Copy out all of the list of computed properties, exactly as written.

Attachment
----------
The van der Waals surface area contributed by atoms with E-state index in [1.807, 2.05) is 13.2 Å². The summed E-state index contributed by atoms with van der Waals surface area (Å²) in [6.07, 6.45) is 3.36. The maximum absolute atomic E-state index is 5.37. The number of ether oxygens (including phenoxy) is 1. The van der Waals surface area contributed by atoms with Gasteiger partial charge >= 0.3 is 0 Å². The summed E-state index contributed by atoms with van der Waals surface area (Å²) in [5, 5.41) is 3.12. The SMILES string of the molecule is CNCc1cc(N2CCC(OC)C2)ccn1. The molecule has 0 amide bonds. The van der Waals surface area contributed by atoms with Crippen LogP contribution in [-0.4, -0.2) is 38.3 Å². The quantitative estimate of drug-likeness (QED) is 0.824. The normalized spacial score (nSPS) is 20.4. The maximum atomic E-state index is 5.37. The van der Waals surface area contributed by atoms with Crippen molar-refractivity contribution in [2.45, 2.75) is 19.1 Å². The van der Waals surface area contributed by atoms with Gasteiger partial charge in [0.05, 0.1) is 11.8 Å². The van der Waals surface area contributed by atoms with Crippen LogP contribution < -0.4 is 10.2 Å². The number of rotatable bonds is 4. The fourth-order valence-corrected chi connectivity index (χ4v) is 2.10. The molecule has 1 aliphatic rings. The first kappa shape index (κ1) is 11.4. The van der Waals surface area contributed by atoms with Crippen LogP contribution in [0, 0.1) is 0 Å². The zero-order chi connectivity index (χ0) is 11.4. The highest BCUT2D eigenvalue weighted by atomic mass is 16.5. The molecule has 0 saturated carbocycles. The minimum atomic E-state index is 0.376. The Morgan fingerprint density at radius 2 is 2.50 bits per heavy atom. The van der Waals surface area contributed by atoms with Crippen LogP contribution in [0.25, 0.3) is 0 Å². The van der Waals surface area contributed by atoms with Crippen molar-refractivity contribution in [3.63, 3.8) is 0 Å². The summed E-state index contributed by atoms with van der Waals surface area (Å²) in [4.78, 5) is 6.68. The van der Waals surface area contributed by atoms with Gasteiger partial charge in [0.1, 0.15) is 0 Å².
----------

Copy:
The van der Waals surface area contributed by atoms with E-state index in [1.807, 2.05) is 13.2 Å². The summed E-state index contributed by atoms with van der Waals surface area (Å²) in [6.07, 6.45) is 3.36. The maximum absolute atomic E-state index is 5.37. The number of ether oxygens (including phenoxy) is 1. The van der Waals surface area contributed by atoms with Gasteiger partial charge >= 0.3 is 0 Å². The summed E-state index contributed by atoms with van der Waals surface area (Å²) in [5, 5.41) is 3.12. The SMILES string of the molecule is CNCc1cc(N2CCC(OC)C2)ccn1. The molecule has 0 amide bonds. The van der Waals surface area contributed by atoms with Crippen LogP contribution in [-0.4, -0.2) is 38.3 Å². The quantitative estimate of drug-likeness (QED) is 0.824. The normalized spacial score (nSPS) is 20.4. The maximum atomic E-state index is 5.37. The van der Waals surface area contributed by atoms with Crippen molar-refractivity contribution in [2.45, 2.75) is 19.1 Å². The van der Waals surface area contributed by atoms with Gasteiger partial charge in [0.05, 0.1) is 11.8 Å². The van der Waals surface area contributed by atoms with Crippen LogP contribution < -0.4 is 10.2 Å². The number of rotatable bonds is 4. The fourth-order valence-corrected chi connectivity index (χ4v) is 2.10. The molecule has 1 aliphatic rings. The first kappa shape index (κ1) is 11.4. The van der Waals surface area contributed by atoms with Crippen LogP contribution in [0, 0.1) is 0 Å². The zero-order chi connectivity index (χ0) is 11.4. The highest BCUT2D eigenvalue weighted by atomic mass is 16.5. The molecule has 0 saturated carbocycles. The minimum atomic E-state index is 0.376. The Morgan fingerprint density at radius 2 is 2.50 bits per heavy atom. The van der Waals surface area contributed by atoms with Crippen LogP contribution in [0.25, 0.3) is 0 Å². The van der Waals surface area contributed by atoms with Crippen molar-refractivity contribution in [3.63, 3.8) is 0 Å². The summed E-state index contributed by atoms with van der Waals surface area (Å²) in [4.78, 5) is 6.68. The van der Waals surface area contributed by atoms with Gasteiger partial charge in [0.1, 0.15) is 0 Å².